If you need to make a decision, you don’t need a committee or a Kumbayah session with your group. Just get some good information. Information can help you stay your ground when your convictions are being challenged. Many times analysis contradicts conventional wisdom, allowing you to draw insightful but controversial assumptions. If your hunch is validated by data analysis, many naysayers will just refute your analysis—it’s not for them, it’s for you. You must believe in your decisions—and that takes more than analysis—but it’s comforting to know that the data is on your side.

If you’re under fire for your beliefs—don’t fold, just get some good information. You don’t need to become the Iron Lady; a fist or two will work in a crunch.

—Rest in peace Prime Minister Thatcher and thank you for showing us how to fight for what we believe.

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My trees this morning are filled with little men in fluorescent jackets. Fall is right around the corner, and the huge oak trees on our property will soon start dumping leaves and nuts in our pool creating a huge mess. It’s been a few years since we’ve done anything with the trees, so a tree intervention is required. In times like this, I turn to a specialist—no questions asked. If you forgo the services of a specialist when one is required, you do far more damage than good.

As I see it, I have a number of options, I could:

  • Do nothing,
  • Try to do it myself,
  • Try to find cheap labor,
  • Try to find a new specialist,
  • Use my friend, who is a tree specialist that has done great work for me in the past.

I’m sure you can guess which route I took. If I do nothing, the pool will soon be filled with leaves and acorns, and next year the problem will be worse. I’m not inclined to do it myself because I don’t know anything about trimming trees, and there’s nothing about my life strategy that involves building a competence in tree trimming. There are two problems with cheap labor: they probably don’t have insurance so the risk is too high, and they don’t know enough about tree trimming to ensure my objectives are met. If I didn’t already have a relationship with a tree specialist, I would probably look for one. I’m not about to let the problem continue, kill myself by falling from an oak tree, or fight a personal injury lawsuit.

Leaders face decisions like this all the time—and often make bad choices, typically guided by a short-term purview. They either ignore problems that need to be addressed; try to solve problems in-house when they have no competence, experience, or strategic alignment; or pursue a shortcut at a lower price. In all three cases, the result is an unnecessary, estimable cacophony that wastes both time and money.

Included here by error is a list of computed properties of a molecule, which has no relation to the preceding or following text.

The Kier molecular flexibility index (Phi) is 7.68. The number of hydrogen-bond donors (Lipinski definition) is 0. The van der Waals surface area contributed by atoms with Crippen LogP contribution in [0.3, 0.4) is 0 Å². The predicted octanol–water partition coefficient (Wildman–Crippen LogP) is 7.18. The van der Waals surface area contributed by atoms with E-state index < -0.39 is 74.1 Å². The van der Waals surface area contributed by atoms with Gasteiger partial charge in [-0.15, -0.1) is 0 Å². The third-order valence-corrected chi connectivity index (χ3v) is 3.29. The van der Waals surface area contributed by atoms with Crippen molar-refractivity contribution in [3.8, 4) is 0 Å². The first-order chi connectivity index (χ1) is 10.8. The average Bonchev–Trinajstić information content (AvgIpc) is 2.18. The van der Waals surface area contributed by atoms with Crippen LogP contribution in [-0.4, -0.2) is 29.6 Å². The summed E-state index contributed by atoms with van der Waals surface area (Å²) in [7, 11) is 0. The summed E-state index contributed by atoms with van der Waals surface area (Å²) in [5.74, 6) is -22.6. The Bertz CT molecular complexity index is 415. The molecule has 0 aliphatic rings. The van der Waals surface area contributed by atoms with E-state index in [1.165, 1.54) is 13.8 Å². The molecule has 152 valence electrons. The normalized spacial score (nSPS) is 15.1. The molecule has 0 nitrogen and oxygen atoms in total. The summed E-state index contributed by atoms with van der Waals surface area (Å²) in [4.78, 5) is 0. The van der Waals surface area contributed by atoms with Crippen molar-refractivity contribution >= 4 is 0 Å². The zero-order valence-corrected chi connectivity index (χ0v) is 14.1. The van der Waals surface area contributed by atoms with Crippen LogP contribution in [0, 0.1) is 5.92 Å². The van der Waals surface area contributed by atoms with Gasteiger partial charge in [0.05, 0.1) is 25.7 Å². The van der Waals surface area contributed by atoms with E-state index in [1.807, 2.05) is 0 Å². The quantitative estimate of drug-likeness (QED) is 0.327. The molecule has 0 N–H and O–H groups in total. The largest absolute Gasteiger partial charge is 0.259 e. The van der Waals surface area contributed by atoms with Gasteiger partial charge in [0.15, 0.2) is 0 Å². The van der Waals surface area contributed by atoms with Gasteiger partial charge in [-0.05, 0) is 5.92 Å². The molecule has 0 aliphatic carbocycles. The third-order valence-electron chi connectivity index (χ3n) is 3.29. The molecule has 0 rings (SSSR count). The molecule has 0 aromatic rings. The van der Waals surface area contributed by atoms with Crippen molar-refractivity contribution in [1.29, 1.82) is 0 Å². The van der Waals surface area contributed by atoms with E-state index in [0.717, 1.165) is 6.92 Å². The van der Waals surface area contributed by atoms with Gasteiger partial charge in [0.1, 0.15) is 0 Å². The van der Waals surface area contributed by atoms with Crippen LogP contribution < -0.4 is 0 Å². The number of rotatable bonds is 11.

If you extend your purview a bit, and focus on value instead of cost, making good decisions in this situation are easier. If you need a specialist—hire a specialist. It’s really that simple. The last thing you need is detritus floating around in your waters.

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Details on the much anticipated iPhone 5 were released yesterday—a much anticipated State of the Union by Tim Cook, the highly scrutinized successor to Steve Jobs, who was one of the most visionary leaders the world has ever seen. Since Jobs’ passing last year, many have been closely watching to see if Cook can fill Jobs’ shoes. I feel yesterday marked his chance at a real first impression of his leadership, and I regretfully admit, I’m not impressed. There are not too many pivotal moments in a leader’s career; when they come around you must seize the opportunity, not fizzle it away.

Cook gets a pass on the iPhone 4s; to me, this was a dot release that basically glided on the vision of Jobs. Some might argue that the iPhone 5 is at least in part propelled by Jobs’ petroleum; however, in the iPhone 5 release, I’m already noticing signs of a product that was released by a COO, rather than a CEO. Much of the buzz on the iPhone 5 was about a slimmer design, a bigger screen, and a faster processor. And, it seems the new iPhone 5 can plug into the LTE network, which may open up its use to a broader audience. These are nice features, but that’s about the most I can say. Where are the earth-shaking benefits Apple is known for? The iPhone 4 changed my life; now the iPhone 5 makes it a little easier. For the first major release since Jobs’ passing, Cook really needed to come out stronger than this.